Wright State could start laying off employees around May 19

WSU interim president Curtis McCray said the university could start laying off employees shortly after May 19.

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WSU interim president Curtis McCray said the university could start laying off employees shortly after May 19.

Wright State University could begin laying off employees in just over 10 days, the school’s interim president said today.

The administration will begin giving notice to employees if the finance committee of the board of trustees recommends the full board approve proposed layoffs and budget cuts, interim president Curtis McCray said. The finance committee meets May 19.

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“If we get that we’re going to start giving notice,” McCray said. “Just for a matter of letting people know because we know there’s a lot of anxiety about it.”

McCray declined to provide more specifics about who will be laid off at WSU.

McCray alluded to the looming layoffs in an email to the campus community on Friday. In the email, McCray said that people and institutions often believe they are immune to certain pitfalls but that “eventually, in the end, the arrow will hit us all.”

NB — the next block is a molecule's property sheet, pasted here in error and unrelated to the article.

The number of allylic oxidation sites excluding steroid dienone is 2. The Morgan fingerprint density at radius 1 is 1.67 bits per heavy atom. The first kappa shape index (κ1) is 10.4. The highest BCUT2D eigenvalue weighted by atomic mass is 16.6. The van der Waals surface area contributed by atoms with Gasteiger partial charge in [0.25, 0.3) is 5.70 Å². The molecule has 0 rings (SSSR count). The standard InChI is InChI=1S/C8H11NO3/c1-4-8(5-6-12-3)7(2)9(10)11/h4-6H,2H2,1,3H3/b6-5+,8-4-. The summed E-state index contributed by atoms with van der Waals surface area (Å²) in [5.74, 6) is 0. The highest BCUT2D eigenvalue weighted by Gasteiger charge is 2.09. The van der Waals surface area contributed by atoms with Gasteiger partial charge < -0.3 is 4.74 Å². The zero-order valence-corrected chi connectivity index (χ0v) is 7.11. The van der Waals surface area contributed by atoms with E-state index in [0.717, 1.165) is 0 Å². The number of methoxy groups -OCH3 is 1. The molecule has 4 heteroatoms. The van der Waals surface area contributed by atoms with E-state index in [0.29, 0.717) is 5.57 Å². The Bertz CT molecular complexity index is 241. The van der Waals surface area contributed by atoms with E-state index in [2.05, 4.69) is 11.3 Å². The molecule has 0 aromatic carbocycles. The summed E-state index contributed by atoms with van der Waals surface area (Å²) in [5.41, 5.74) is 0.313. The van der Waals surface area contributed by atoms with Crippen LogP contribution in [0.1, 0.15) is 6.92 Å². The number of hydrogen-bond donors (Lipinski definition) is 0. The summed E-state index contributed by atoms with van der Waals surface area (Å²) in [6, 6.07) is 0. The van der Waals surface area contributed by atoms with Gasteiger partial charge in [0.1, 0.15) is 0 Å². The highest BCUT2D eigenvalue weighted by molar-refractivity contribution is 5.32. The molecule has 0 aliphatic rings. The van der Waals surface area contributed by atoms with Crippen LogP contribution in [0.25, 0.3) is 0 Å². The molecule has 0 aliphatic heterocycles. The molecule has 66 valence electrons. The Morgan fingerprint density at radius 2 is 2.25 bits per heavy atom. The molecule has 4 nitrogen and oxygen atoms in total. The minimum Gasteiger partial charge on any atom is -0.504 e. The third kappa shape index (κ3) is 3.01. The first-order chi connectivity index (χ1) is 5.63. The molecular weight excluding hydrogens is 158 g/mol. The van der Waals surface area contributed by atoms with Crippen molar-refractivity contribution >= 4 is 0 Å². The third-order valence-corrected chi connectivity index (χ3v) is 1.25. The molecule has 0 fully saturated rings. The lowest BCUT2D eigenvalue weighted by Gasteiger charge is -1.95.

“In the days ahead, the economic necessity of Wright State University will result in the removal of some of your colleagues from your midst,” McCray wrote. “They will be gone not through any action of their own (indeed, in many cases their performance may have been exemplary), but because the resources of the university have not been well managed.”

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The university is looking to lay off between 80 and 120 employees to save between $6 million and $8 million. WSU may also leave another 30 to 50 positions open to save an additional $3 million to $5 million, according to proposed cuts presented to the finance committee.

Wright State has to trim $25 million from its upcoming budget while also boosting the school’s reserve fund by $5 million.

The financial crisis the school is facing is the result of years of overspending, school officials have said. The university is projected to have overspent by more than $120 million over the past six years.

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